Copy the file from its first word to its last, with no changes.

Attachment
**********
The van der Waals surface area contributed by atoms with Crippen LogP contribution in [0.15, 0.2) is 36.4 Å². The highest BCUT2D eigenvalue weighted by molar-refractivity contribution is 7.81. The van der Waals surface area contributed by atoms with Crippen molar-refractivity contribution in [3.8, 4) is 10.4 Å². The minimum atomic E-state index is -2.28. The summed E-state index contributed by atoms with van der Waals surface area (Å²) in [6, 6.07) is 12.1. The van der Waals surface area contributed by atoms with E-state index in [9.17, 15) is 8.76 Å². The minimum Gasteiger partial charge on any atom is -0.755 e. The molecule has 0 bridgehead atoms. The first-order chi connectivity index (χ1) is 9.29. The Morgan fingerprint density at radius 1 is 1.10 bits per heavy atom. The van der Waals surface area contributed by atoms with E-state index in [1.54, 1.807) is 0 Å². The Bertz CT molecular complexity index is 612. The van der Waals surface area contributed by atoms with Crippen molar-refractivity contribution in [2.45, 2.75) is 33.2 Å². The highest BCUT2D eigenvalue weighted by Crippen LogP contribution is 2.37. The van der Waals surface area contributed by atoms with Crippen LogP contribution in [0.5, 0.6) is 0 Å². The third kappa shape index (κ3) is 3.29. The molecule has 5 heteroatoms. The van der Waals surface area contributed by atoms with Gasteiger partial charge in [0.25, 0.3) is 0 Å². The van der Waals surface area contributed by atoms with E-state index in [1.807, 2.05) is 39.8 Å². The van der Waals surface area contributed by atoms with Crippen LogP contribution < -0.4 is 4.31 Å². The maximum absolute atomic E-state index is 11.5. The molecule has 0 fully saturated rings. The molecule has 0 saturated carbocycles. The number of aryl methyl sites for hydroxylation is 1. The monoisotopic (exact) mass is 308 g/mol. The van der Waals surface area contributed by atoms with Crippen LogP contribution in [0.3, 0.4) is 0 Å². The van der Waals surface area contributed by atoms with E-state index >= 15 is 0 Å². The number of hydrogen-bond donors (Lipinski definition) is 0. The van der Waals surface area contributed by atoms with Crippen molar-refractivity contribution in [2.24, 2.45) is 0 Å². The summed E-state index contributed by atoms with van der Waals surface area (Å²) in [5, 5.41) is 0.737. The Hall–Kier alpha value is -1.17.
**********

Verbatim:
The van der Waals surface area contributed by atoms with Crippen LogP contribution in [0.15, 0.2) is 36.4 Å². The highest BCUT2D eigenvalue weighted by molar-refractivity contribution is 7.81. The van der Waals surface area contributed by atoms with Crippen molar-refractivity contribution in [3.8, 4) is 10.4 Å². The minimum atomic E-state index is -2.28. The summed E-state index contributed by atoms with van der Waals surface area (Å²) in [6, 6.07) is 12.1. The van der Waals surface area contributed by atoms with E-state index in [9.17, 15) is 8.76 Å². The minimum Gasteiger partial charge on any atom is -0.755 e. The molecule has 0 bridgehead atoms. The first-order chi connectivity index (χ1) is 9.29. The Morgan fingerprint density at radius 1 is 1.10 bits per heavy atom. The van der Waals surface area contributed by atoms with E-state index in [1.54, 1.807) is 0 Å². The Bertz CT molecular complexity index is 612. The van der Waals surface area contributed by atoms with Crippen molar-refractivity contribution in [2.45, 2.75) is 33.2 Å². The highest BCUT2D eigenvalue weighted by Crippen LogP contribution is 2.37. The van der Waals surface area contributed by atoms with Crippen LogP contribution in [0.5, 0.6) is 0 Å². The third kappa shape index (κ3) is 3.29. The molecule has 5 heteroatoms. The van der Waals surface area contributed by atoms with Gasteiger partial charge in [0.25, 0.3) is 0 Å². The van der Waals surface area contributed by atoms with E-state index in [1.807, 2.05) is 39.8 Å². The van der Waals surface area contributed by atoms with Crippen LogP contribution < -0.4 is 4.31 Å². The maximum absolute atomic E-state index is 11.5. The molecule has 0 fully saturated rings. The molecule has 0 saturated carbocycles. The number of aryl methyl sites for hydroxylation is 1. The monoisotopic (exact) mass is 308 g/mol. The van der Waals surface area contributed by atoms with Crippen LogP contribution in [0.3, 0.4) is 0 Å². The van der Waals surface area contributed by atoms with E-state index >= 15 is 0 Å². The number of hydrogen-bond donors (Lipinski definition) is 0. The van der Waals surface area contributed by atoms with Crippen molar-refractivity contribution in [2.24, 2.45) is 0 Å². The summed E-state index contributed by atoms with van der Waals surface area (Å²) in [5, 5.41) is 0.737. The Hall–Kier alpha value is -1.17.